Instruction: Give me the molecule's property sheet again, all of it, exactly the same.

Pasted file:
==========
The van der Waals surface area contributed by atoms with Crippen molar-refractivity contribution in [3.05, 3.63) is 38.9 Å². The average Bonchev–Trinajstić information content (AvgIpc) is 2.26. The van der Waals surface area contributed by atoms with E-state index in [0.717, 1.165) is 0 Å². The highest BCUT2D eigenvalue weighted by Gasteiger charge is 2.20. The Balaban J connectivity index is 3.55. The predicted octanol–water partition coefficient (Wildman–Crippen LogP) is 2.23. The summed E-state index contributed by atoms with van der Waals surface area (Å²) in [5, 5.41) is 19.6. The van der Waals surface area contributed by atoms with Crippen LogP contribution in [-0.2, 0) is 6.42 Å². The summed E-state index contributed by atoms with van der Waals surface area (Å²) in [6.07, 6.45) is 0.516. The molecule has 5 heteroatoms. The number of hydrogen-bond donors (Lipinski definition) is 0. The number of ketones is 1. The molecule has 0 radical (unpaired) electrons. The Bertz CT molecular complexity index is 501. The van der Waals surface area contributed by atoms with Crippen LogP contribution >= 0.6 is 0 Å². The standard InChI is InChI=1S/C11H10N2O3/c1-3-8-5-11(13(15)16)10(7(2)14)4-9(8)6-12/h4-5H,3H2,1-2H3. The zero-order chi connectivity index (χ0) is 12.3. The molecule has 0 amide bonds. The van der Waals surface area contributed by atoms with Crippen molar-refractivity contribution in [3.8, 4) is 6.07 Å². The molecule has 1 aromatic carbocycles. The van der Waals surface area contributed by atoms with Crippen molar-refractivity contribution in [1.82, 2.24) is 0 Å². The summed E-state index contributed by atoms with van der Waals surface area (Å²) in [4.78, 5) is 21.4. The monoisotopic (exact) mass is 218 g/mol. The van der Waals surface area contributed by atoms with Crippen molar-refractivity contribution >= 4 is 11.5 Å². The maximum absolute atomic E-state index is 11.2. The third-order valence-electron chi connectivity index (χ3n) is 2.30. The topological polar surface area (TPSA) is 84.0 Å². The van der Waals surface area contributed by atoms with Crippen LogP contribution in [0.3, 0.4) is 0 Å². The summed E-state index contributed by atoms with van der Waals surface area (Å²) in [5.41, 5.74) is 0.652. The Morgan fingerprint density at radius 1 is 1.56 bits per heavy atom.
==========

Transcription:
The van der Waals surface area contributed by atoms with Crippen molar-refractivity contribution in [3.05, 3.63) is 38.9 Å². The average Bonchev–Trinajstić information content (AvgIpc) is 2.26. The van der Waals surface area contributed by atoms with E-state index in [0.717, 1.165) is 0 Å². The highest BCUT2D eigenvalue weighted by Gasteiger charge is 2.20. The Balaban J connectivity index is 3.55. The predicted octanol–water partition coefficient (Wildman–Crippen LogP) is 2.23. The summed E-state index contributed by atoms with van der Waals surface area (Å²) in [5, 5.41) is 19.6. The van der Waals surface area contributed by atoms with Crippen LogP contribution in [-0.2, 0) is 6.42 Å². The summed E-state index contributed by atoms with van der Waals surface area (Å²) in [6.07, 6.45) is 0.516. The molecule has 5 heteroatoms. The number of hydrogen-bond donors (Lipinski definition) is 0. The number of ketones is 1. The molecule has 0 radical (unpaired) electrons. The Bertz CT molecular complexity index is 501. The van der Waals surface area contributed by atoms with Crippen LogP contribution >= 0.6 is 0 Å². The standard InChI is InChI=1S/C11H10N2O3/c1-3-8-5-11(13(15)16)10(7(2)14)4-9(8)6-12/h4-5H,3H2,1-2H3. The zero-order chi connectivity index (χ0) is 12.3. The molecule has 0 amide bonds. The van der Waals surface area contributed by atoms with Crippen molar-refractivity contribution in [3.8, 4) is 6.07 Å². The molecule has 1 aromatic carbocycles. The van der Waals surface area contributed by atoms with Crippen molar-refractivity contribution in [1.82, 2.24) is 0 Å². The summed E-state index contributed by atoms with van der Waals surface area (Å²) in [4.78, 5) is 21.4. The monoisotopic (exact) mass is 218 g/mol. The van der Waals surface area contributed by atoms with Crippen molar-refractivity contribution >= 4 is 11.5 Å². The maximum absolute atomic E-state index is 11.2. The third-order valence-electron chi connectivity index (χ3n) is 2.30. The topological polar surface area (TPSA) is 84.0 Å². The van der Waals surface area contributed by atoms with Crippen LogP contribution in [0.3, 0.4) is 0 Å². The summed E-state index contributed by atoms with van der Waals surface area (Å²) in [5.41, 5.74) is 0.652. The Morgan fingerprint density at radius 1 is 1.56 bits per heavy atom.